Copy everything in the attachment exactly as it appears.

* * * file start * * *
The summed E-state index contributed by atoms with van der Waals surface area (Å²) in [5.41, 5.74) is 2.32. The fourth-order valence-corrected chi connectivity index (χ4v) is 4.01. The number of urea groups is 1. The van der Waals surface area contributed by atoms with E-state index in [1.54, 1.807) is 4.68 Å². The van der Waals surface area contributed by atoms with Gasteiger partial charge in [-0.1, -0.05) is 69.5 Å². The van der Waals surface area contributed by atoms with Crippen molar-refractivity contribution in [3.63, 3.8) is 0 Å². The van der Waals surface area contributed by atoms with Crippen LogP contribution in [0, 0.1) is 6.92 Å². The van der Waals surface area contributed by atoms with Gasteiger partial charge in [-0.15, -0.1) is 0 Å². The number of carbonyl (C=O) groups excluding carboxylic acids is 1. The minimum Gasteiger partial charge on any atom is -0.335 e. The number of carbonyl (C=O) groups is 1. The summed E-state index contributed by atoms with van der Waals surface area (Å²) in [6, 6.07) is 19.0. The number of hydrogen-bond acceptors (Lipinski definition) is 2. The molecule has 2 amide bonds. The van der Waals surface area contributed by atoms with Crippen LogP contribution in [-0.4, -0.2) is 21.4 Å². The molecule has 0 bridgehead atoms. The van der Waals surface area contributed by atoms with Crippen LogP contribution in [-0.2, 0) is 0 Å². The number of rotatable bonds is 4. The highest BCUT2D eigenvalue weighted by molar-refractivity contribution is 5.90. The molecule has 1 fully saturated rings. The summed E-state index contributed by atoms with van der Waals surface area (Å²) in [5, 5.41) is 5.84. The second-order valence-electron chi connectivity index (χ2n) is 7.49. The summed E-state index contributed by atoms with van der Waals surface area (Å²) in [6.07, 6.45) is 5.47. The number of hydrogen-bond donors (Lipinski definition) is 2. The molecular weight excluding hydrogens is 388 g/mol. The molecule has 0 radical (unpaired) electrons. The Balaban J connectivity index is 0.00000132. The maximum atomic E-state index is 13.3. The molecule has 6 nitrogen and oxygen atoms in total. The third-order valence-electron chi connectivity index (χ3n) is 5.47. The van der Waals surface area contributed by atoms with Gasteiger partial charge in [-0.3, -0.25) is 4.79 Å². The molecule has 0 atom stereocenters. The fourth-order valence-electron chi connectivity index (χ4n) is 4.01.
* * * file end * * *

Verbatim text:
The summed E-state index contributed by atoms with van der Waals surface area (Å²) in [5.41, 5.74) is 2.32. The fourth-order valence-corrected chi connectivity index (χ4v) is 4.01. The number of urea groups is 1. The van der Waals surface area contributed by atoms with E-state index in [1.54, 1.807) is 4.68 Å². The van der Waals surface area contributed by atoms with Gasteiger partial charge in [-0.1, -0.05) is 69.5 Å². The van der Waals surface area contributed by atoms with Crippen molar-refractivity contribution in [3.63, 3.8) is 0 Å². The van der Waals surface area contributed by atoms with Crippen LogP contribution in [0, 0.1) is 6.92 Å². The van der Waals surface area contributed by atoms with Gasteiger partial charge in [-0.15, -0.1) is 0 Å². The number of carbonyl (C=O) groups excluding carboxylic acids is 1. The minimum Gasteiger partial charge on any atom is -0.335 e. The number of carbonyl (C=O) groups is 1. The summed E-state index contributed by atoms with van der Waals surface area (Å²) in [6, 6.07) is 19.0. The number of hydrogen-bond acceptors (Lipinski definition) is 2. The molecule has 2 amide bonds. The van der Waals surface area contributed by atoms with Crippen LogP contribution in [-0.4, -0.2) is 21.4 Å². The molecule has 0 bridgehead atoms. The van der Waals surface area contributed by atoms with Crippen LogP contribution in [-0.2, 0) is 0 Å². The number of rotatable bonds is 4. The highest BCUT2D eigenvalue weighted by molar-refractivity contribution is 5.90. The molecule has 1 fully saturated rings. The summed E-state index contributed by atoms with van der Waals surface area (Å²) in [5, 5.41) is 5.84. The second-order valence-electron chi connectivity index (χ2n) is 7.49. The summed E-state index contributed by atoms with van der Waals surface area (Å²) in [6.07, 6.45) is 5.47. The number of hydrogen-bond donors (Lipinski definition) is 2. The molecular weight excluding hydrogens is 388 g/mol. The molecule has 0 radical (unpaired) electrons. The Balaban J connectivity index is 0.00000132. The maximum atomic E-state index is 13.3. The molecule has 6 nitrogen and oxygen atoms in total. The third-order valence-electron chi connectivity index (χ3n) is 5.47. The van der Waals surface area contributed by atoms with Gasteiger partial charge in [-0.3, -0.25) is 4.79 Å². The molecule has 0 atom stereocenters. The fourth-order valence-electron chi connectivity index (χ4n) is 4.01.